There’s a lot at play throughout the 122 minutes of Antonis Tsonis‘ Brando with a Glass Eye, a bizarre hybrid of a movie that deserves recognition for so confidently going against the grain, even if it doesn’t always successfully lands its execution.
It’s offbeat – to say the least – and the opening minutes very much clue us in on Tsonis’ unique vision as he introduces us to Luca (Yiannis Niarros), an extreme method actor. Breaking the fourth wall and telling us the audience that “This is just an acting exercise”, he boldly strides around the streets of Athens with a realistic-looking prop gun, testing if the close-by authorities will pick up on his intentionally shifty behaviour. This scene sets the foundation for Luca’s mentality for the remainder of the film, as he continually tests the boundaries of his surroundings, regardless of the impact.
Whilst Luca’s personality will surely test certain viewers, it would appear that a New York City acting academy – one that seems to specialise in the art of method acting – is quite taken with him, so much so that they have offered him a scholarship. Unfortunately, he has to have enough funds to get himself to New York, and survive whilst there, and that’s just not the type of coin Luca has at his disposal. Nothing a planned heist won’t fix, right?
Overseen by his brother, Alekos (Kostas Nikouli), who is visibly annoyed by his in-home method acting, Luca reluctantly agrees to go along with it, namely so that he can afford his trip to New York. As to be expected, it doesn’t go well, and an innocent bystander (Alexandros Chrysanthopoulos) is shot, leading the lines of reality and fantasy to blur for Luca as he befriends the victim in his quest to seek redemption.
The story at hand – Tsonis also serves as the film’s writer – is an interesting one, and one that opens itself up to a variety of strands, but they don’t all sit by each other harmoniously, leading to Brando with a Glass Eye to feel disjointed and unfocused. The failed heist and the fallout from that is enough of a narrative for the film to lean on, but the inclusion of Luca and Alekos’ past trauma (their father killed their mother) and Luca’s continual reality break with his performances upsets the dramatic momentum. Tsonis has a great eye and his voice deserves to be heard, but he perhaps overstuffs his own vision in a manner that makes it feel as if he won’t get another chance to prove his worth as a storyteller in this medium.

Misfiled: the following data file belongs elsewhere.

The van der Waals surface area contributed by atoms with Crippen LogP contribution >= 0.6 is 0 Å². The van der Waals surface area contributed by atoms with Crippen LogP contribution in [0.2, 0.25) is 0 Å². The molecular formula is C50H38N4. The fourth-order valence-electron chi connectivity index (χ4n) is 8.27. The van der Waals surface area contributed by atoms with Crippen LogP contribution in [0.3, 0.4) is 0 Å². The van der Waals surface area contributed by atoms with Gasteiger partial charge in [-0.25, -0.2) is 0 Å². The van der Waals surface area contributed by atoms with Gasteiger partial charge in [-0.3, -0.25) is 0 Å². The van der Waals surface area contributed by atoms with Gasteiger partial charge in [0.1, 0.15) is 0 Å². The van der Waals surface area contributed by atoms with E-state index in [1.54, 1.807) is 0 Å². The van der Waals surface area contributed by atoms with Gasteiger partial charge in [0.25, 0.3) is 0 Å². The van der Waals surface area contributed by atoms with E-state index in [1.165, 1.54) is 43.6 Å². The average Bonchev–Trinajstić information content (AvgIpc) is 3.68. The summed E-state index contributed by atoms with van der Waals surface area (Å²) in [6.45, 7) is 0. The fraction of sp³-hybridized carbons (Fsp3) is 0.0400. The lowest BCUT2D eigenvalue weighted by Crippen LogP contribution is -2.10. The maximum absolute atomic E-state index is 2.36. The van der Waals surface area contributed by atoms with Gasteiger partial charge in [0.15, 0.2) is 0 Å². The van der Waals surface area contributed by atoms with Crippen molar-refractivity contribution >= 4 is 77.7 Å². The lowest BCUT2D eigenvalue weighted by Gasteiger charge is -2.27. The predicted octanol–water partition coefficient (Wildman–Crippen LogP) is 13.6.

Brando with a Glass Eye is ambitious and a riveting character study, but it feels as if it’s ultimately trying too much at once. I can’t deny that Yiannis Niarros delivers a fascinating turn, and the character’s relentless spirit in chasing his dreams is likely mirroring Tsonis’ own, but the film’s personality-plus temperament overwhelms a little strongly throughout.
TWO AND A HALF STARS (OUT OF FIVE)
Brando with a Glass Eye is screening as part of this year’s Slamdance Film Festival, running physically between January 19th and 25th, 2024, and virtually on the Slamdance Channel between January 22nd and 28th. For more information head to the official Slamdance Film Festival page.